According to “Peres: PM nixed deal with PA in final stages 3 years ago” (May 7), President Shimon Peres was on the verge of a “peace” deal but Prime Minister Binyamin Netanyahu ordered him to stop.
The deal would have had Israel agreeing to a Palestinian state in return for Abbas “recognizing” Israel as the Jewish state. Sounds great.
But wait a second – there was no agreement about the Palestinian “right of return” to the Jewish state although it was agreed that the problem would be resolved (after the Palestinian state was up and running) in what the Post termed “an agreed and just manner.”
What does that mean? Israel would by then be hard-pressed to say no while the Palestinians insisted on seven or maybe eight million – at which point the UN would seek a “compromise” of five million or six million. Not too much chance of a Jewish state then.
After only a few minutes of thinking through the consequences of a binding Peres-Abbas agreement, it is hard to see that this grand “peace” deal would be anything more than a pernicious formula for our annihilation. Thanks, but no thanks
JAC FRIEDGUT Jerusalem
Daniel Tauber (“Leaving us with little choice,” For Zion’s Sake, May 1) deserves congratulations for his succinct analysis of the Israeli political system. By pointing out that effectively there is little public representation and thus our votes hold little sway with politicians, the country is going down the slippery slope to dictatorship, totalitarianism and repression of minority views – an untenable situation.
The position of president is only ceremonial. However, the incumbent continually makes political statements that are beyond his jurisdiction and diametrically opposite to government policy. Our leaders have failed to rein him in.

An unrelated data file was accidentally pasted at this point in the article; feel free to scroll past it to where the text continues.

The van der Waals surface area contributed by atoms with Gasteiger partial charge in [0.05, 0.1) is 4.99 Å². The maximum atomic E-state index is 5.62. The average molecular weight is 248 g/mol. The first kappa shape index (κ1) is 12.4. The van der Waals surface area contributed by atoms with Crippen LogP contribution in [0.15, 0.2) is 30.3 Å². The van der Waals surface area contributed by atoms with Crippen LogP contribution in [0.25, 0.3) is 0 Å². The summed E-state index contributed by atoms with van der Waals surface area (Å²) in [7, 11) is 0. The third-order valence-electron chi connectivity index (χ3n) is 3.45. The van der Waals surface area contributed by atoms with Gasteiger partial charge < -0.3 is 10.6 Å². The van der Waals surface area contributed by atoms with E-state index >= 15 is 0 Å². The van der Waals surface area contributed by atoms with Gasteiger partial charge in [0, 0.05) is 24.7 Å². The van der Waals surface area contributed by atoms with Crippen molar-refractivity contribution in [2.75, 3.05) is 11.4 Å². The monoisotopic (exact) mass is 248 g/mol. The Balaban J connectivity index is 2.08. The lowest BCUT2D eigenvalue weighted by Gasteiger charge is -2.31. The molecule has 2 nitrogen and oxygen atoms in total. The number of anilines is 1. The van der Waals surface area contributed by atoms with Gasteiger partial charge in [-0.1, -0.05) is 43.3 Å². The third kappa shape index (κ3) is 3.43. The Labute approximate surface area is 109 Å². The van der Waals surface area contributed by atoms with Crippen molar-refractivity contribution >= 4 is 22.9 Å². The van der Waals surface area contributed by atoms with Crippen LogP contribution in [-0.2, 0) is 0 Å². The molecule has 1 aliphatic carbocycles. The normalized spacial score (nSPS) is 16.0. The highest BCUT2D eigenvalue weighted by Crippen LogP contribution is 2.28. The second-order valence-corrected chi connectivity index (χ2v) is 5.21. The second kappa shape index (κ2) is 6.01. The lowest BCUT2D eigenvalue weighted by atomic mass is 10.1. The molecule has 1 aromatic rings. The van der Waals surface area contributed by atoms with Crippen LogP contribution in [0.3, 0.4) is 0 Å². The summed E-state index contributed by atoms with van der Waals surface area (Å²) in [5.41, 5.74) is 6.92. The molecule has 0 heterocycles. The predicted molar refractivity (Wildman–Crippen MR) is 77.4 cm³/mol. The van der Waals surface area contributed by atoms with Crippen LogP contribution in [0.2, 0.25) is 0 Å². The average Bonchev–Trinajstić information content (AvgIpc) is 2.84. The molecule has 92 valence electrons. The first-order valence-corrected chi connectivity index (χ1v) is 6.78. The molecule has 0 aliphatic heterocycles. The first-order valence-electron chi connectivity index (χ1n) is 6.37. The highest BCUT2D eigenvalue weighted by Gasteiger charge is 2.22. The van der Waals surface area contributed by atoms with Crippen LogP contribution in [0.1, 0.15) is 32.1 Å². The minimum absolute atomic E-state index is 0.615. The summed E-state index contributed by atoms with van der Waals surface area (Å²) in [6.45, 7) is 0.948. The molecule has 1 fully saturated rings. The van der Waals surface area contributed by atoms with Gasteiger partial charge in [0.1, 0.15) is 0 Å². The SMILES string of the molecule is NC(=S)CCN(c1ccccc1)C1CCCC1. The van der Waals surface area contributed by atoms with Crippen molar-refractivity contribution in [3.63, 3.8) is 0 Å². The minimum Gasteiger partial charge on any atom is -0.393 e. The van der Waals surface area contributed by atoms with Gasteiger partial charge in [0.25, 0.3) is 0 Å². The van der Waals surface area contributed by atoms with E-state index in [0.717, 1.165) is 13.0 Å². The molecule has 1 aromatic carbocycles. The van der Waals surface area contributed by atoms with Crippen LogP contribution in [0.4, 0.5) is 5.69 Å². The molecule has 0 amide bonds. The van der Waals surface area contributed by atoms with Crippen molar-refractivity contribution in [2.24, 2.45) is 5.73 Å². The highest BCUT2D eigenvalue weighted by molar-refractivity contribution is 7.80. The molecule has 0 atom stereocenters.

The election of a new president cannot be left to politicians who can’t distinguish between ceremonial and political roles. Candidates who once held political positions should be banned from standing – they have done their service.
The Knesset is apparently more concerned with stabilizing shaky coalitions.
In addition, numerous financial scandals have revealed corruption at the highest levels for many years. This is a clear warning that our politicians and public servants are myopic.
As we celebrate 66 years of renewed statehood, we should turn to our prophets of old and heed their dire warnings before we bring on ourselves yet another calamity.
COLIN L. LECI Jerusalem
We returned home Monday evening after a joyful Independence Day celebration at the home of friends. We live in an apartment building that overlooks the park in Jerusalem’s San Simon neighborhood.
Usually, the park is a lovely, quiet place where families gather, children frolic and elderly people stroll.
But not on this night. A group of rowdies had gathered near the memorial that commemorates the Battle of Katamon and the brave men who fell there in 1948. These rowdies were men in their 20s or older.
They had a boom box and had turned the volume up as high as it could go.
The noise was deafening and continued without letup until after 5 a.m. They ignored all requests to stop.
Two calls to the police only evoked the terse response: It’s the law; they can do whatever they want on the holiday.
A law that permits and encourages such disgraceful behavior does not support the meaningful observance of the holiday. It allows hooligans to distort its significance and act out its desecration.
It is to be hoped that the persons who are responsible for this law will consider its current misuse and propose a more appropriate way to mark the holiday.
ELLEN SUCOV Jerusalem